Indiana: Like Michigan, Indiana loves to get out and run the floor as well. But where Michigan is more opportunistic and patient when the easy buckets aren’t there, Indiana’s transition game is more systematic. Cody Zeller runs the floor as well as any big man in college basketball, routinely beating his defender to the paint at the other end of the floor. Jordan Morgan (if his ankle is healthy), Mitch McGary and Jon Horford are going to have their work cut out for them.

When they are forced into the half court, the Hoosiers like to go four-around-one, forcing defenses into a decision: do they leave their center one-on-one in the post against Zeller, or do they try to double him and rely on help and rotations to get back out to shooters. And as you might imagine, shooting is not something that Indiana lacks.

Key Matchup: Who guards Trey Burke?

Michigan only has one loss on the season and that came against Ohio State. What the Buckeyes did was essentially allow Aaron Craft to spend the entire game going one-on-one with Burke defensively. They helped on ball-screens when necessary, but for the most part it was Craft keeping Burke from using the high ball-screen and forcing him away from side ball-screens.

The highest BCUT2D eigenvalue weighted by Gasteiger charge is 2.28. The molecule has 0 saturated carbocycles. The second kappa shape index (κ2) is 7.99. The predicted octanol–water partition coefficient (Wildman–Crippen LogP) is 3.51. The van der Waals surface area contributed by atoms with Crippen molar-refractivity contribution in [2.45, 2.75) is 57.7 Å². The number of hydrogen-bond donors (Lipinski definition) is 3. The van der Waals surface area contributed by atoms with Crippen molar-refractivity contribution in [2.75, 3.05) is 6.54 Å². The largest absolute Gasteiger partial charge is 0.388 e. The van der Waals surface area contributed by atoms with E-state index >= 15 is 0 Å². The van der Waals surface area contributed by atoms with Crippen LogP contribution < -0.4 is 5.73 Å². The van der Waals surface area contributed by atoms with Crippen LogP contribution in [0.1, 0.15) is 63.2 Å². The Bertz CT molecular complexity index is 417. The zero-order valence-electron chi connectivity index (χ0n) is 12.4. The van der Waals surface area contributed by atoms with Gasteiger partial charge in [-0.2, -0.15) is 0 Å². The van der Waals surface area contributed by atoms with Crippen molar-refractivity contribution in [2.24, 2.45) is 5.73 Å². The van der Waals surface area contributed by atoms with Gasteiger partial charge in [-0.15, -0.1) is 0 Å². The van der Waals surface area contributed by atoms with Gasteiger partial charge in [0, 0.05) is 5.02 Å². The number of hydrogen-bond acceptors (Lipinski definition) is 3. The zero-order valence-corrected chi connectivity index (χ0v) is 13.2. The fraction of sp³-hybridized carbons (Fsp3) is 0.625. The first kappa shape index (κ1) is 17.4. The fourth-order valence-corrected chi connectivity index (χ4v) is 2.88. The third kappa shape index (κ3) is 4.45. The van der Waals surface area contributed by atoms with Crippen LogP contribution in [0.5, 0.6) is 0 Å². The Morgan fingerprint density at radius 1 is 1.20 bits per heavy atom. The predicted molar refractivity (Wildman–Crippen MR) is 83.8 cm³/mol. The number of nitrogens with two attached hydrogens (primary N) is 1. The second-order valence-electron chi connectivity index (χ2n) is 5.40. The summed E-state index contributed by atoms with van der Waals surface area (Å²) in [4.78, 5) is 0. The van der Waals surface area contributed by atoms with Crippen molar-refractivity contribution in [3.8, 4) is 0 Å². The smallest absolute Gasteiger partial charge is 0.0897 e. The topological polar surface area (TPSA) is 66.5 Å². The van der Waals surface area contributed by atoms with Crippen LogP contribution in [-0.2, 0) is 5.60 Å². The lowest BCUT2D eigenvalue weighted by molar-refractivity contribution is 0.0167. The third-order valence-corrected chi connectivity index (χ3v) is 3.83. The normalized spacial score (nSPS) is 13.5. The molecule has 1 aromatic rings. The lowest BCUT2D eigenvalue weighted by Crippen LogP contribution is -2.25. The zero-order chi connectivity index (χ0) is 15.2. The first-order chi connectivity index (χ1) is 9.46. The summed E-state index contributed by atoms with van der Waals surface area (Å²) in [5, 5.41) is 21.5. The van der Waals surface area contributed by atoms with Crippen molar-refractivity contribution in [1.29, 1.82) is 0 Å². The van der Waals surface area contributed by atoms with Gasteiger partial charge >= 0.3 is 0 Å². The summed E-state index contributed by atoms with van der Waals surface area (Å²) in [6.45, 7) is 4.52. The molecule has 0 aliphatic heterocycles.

This is where it gets interesting for the Hoosiers. Victor Oladipo may be the best all-around defender in the country, and the smart money would be on him taking the personal challenge of slowing down Burke. But Oladipo is also 6-foot-5 and the only perimeter player in Indiana’s starting lineup taller than six-feet. If Oladipo is on Burke, than two of Michigan’s big wings will have a six-inch height advantage. Do they trust Yogi Ferrell, a freshman, to be able to guard Burke and cut down on his penetration? Does Tom Crean use a bigger lineup, taking Ferrell or Jordy Hulls off the floor in favor of Will Sheehy or Remy Abell? Does he take the chance of using a zone against the Wolverines?